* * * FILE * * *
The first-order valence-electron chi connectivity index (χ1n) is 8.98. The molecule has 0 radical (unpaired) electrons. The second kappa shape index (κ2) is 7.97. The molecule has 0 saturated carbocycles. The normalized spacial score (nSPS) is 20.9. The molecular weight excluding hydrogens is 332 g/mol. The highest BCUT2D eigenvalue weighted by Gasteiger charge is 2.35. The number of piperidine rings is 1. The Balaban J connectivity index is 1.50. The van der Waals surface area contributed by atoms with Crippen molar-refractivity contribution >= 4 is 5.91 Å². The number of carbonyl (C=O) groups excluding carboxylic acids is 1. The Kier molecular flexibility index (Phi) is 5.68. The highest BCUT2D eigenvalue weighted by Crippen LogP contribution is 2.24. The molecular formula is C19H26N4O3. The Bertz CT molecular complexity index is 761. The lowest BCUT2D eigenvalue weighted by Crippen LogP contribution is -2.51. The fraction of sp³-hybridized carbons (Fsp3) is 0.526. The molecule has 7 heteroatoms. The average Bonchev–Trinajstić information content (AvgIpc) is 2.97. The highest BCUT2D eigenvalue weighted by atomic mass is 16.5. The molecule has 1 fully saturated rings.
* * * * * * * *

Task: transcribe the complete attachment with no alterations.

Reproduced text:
The first-order valence-electron chi connectivity index (χ1n) is 8.98. The molecule has 0 radical (unpaired) electrons. The second kappa shape index (κ2) is 7.97. The molecule has 0 saturated carbocycles. The normalized spacial score (nSPS) is 20.9. The molecular weight excluding hydrogens is 332 g/mol. The highest BCUT2D eigenvalue weighted by Gasteiger charge is 2.35. The number of piperidine rings is 1. The Balaban J connectivity index is 1.50. The van der Waals surface area contributed by atoms with Crippen molar-refractivity contribution >= 4 is 5.91 Å². The number of carbonyl (C=O) groups excluding carboxylic acids is 1. The Kier molecular flexibility index (Phi) is 5.68. The highest BCUT2D eigenvalue weighted by Crippen LogP contribution is 2.24. The molecular formula is C19H26N4O3. The Bertz CT molecular complexity index is 761. The lowest BCUT2D eigenvalue weighted by Crippen LogP contribution is -2.51. The fraction of sp³-hybridized carbons (Fsp3) is 0.526. The molecule has 7 heteroatoms. The average Bonchev–Trinajstić information content (AvgIpc) is 2.97. The highest BCUT2D eigenvalue weighted by atomic mass is 16.5. The molecule has 1 fully saturated rings.